In these days of monocoque car bodies and totally integrated styling from front to rear (and inside), we tend to forget the experimentation that took place in the early days of the motor car. As it moved from horseless carriage to the settled arrangements that (mostly) pertained from around 1910, there were many and varied ideas as to the best location of motive power, transmission, driver and passengers – and how the body of the car should look.
One such experiment was the Pullcar, the creation of James Sydney Critchley M.I.M.E. Critchley is also known for his other positions in the nascent British car industry. He was Works Manager at Daimler from 1896, where in May 1898 he gave the Prince of Wales (later Edward VII) his first experience of motoring on English roads, driving him from Warwick Castle to Compton Verney and Wellesbourne. He left in 1900 to be ‘motor expert’ at British Electric Traction Co. In 1906 he designed vehicles using Crossley engines, sold as Critchley-Norris, and he was thought to be the designer of the first Crossley car, also in 1906.
These achievements, however, were not enough for Critchley. Again in 1906 he developed a front-wheel-drive car with the express purpose of freeing the coachwork designer of the constraints of the engine, transmission and rear axle. In a letter to The Automotor Journal of 19 October 1907, he explained his ideas:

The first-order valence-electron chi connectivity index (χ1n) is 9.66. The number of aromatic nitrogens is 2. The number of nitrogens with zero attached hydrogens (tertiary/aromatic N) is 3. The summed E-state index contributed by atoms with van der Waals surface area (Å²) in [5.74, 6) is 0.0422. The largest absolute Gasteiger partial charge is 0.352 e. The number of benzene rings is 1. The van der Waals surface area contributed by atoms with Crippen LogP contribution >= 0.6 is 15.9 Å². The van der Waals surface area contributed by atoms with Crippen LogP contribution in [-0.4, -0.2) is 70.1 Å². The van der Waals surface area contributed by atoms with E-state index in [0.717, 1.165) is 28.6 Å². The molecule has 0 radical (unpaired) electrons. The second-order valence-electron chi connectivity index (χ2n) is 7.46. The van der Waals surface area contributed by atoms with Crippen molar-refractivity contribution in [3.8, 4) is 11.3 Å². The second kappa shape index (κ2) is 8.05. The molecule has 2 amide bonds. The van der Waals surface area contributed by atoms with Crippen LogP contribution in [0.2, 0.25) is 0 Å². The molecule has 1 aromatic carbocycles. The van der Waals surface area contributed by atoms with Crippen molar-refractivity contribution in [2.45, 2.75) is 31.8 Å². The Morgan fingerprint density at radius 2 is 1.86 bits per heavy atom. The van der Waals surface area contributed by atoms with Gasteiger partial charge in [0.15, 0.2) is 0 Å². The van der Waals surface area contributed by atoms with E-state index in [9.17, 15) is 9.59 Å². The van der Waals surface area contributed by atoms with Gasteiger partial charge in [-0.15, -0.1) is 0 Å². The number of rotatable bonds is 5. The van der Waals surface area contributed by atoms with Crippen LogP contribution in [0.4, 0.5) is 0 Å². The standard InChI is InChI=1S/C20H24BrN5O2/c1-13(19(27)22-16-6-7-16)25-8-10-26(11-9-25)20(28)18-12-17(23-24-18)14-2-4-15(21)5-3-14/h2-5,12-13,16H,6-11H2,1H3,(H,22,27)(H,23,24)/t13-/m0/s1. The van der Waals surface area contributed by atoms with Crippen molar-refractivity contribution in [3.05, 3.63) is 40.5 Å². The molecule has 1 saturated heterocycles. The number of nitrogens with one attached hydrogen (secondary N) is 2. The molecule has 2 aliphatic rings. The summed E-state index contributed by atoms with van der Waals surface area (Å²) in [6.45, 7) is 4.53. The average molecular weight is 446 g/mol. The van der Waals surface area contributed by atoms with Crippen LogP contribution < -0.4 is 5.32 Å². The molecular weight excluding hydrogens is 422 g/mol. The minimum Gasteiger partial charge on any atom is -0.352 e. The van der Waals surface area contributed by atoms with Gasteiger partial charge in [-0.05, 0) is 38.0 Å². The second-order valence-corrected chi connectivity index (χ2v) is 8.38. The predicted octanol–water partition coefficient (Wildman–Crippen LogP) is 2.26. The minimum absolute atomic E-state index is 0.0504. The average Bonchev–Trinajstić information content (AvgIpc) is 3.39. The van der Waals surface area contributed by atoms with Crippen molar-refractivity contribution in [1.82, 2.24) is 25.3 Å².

“… I think I am correct in saying that up till now no motor vehicle has been introduced which has given the carriage builder a free hand in the execution of his work, but there are signs that such a vehicle is coming into use, at any rate for town work.
“With the usual form of rear-driven chassis, the carriage builder is subservient to the engineer, and must design his work in accordance with the chassis supplied to him. The wheel base, the height from the ground, suspension, and many other details, are already laid out for him by the chassis builder.
“I have for some months been using for town work a front-driven town carriage, built by the Pullcar Motor Co., of Preston, a photograph of which I enclose herewith.”
Critchley seems to have implied no connection between him and the Pullcar company, but he was the designer. He is seen seated in the rear passenger compartment. He went on in the letter to explain “the opportunities that exist for elegant carriage work” provided by the arrangement, in which all machinery was carried in the space between the front axle and the driver’s seat.
Sadly, the design appears to have absolved coachbuilders from pressure to create more modern designs that took account of the new form of motive power. All known pictures of Pullcars show traditional, indeed old-fashioned, coachwork. The design did conform to Metropolitan Police regulations for taxis, but few were built for this purpose. The company made no more cars after 1908.
Photo courtesy of The Richard Roberts Archive.
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